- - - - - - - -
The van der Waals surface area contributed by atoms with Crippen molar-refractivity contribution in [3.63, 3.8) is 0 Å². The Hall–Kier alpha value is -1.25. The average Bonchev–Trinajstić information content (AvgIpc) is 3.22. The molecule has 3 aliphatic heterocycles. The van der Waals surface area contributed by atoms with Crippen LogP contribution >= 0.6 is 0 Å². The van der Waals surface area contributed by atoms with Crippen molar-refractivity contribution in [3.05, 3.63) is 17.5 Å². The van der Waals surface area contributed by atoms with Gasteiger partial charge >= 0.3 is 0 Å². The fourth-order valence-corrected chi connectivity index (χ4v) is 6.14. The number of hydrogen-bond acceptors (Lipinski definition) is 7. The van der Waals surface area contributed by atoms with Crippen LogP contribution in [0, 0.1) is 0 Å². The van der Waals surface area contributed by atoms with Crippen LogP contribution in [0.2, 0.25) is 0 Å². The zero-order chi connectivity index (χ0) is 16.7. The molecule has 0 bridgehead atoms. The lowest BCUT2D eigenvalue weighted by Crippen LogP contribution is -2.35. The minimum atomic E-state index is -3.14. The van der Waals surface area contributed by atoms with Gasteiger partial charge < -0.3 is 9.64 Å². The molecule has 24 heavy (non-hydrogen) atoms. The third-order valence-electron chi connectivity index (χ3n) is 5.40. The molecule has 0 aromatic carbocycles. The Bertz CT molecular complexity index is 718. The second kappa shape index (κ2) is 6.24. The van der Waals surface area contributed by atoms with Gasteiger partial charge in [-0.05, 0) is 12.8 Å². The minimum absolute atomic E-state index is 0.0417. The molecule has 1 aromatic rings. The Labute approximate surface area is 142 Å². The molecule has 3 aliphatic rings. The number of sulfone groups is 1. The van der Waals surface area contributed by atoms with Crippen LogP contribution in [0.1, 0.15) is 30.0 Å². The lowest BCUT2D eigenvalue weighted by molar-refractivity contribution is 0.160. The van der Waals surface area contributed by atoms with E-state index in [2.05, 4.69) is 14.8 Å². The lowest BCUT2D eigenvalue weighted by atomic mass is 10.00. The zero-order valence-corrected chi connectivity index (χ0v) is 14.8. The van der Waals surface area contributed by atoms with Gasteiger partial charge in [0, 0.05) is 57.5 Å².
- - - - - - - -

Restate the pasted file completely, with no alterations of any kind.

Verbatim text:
The van der Waals surface area contributed by atoms with Crippen molar-refractivity contribution in [3.63, 3.8) is 0 Å². The Hall–Kier alpha value is -1.25. The average Bonchev–Trinajstić information content (AvgIpc) is 3.22. The molecule has 3 aliphatic heterocycles. The van der Waals surface area contributed by atoms with Crippen LogP contribution >= 0.6 is 0 Å². The van der Waals surface area contributed by atoms with Crippen molar-refractivity contribution in [3.05, 3.63) is 17.5 Å². The van der Waals surface area contributed by atoms with Gasteiger partial charge >= 0.3 is 0 Å². The fourth-order valence-corrected chi connectivity index (χ4v) is 6.14. The number of hydrogen-bond acceptors (Lipinski definition) is 7. The van der Waals surface area contributed by atoms with Crippen LogP contribution in [0, 0.1) is 0 Å². The van der Waals surface area contributed by atoms with Crippen LogP contribution in [0.2, 0.25) is 0 Å². The zero-order chi connectivity index (χ0) is 16.7. The molecule has 0 bridgehead atoms. The lowest BCUT2D eigenvalue weighted by Crippen LogP contribution is -2.35. The minimum atomic E-state index is -3.14. The van der Waals surface area contributed by atoms with Gasteiger partial charge < -0.3 is 9.64 Å². The molecule has 24 heavy (non-hydrogen) atoms. The third-order valence-electron chi connectivity index (χ3n) is 5.40. The molecule has 0 aromatic carbocycles. The Bertz CT molecular complexity index is 718. The second kappa shape index (κ2) is 6.24. The van der Waals surface area contributed by atoms with Gasteiger partial charge in [-0.05, 0) is 12.8 Å². The minimum absolute atomic E-state index is 0.0417. The molecule has 1 aromatic rings. The Labute approximate surface area is 142 Å². The molecule has 3 aliphatic rings. The number of sulfone groups is 1. The van der Waals surface area contributed by atoms with Crippen LogP contribution in [0.1, 0.15) is 30.0 Å². The lowest BCUT2D eigenvalue weighted by molar-refractivity contribution is 0.160. The van der Waals surface area contributed by atoms with E-state index in [2.05, 4.69) is 14.8 Å². The lowest BCUT2D eigenvalue weighted by atomic mass is 10.00. The zero-order valence-corrected chi connectivity index (χ0v) is 14.8. The van der Waals surface area contributed by atoms with Gasteiger partial charge in [0, 0.05) is 57.5 Å².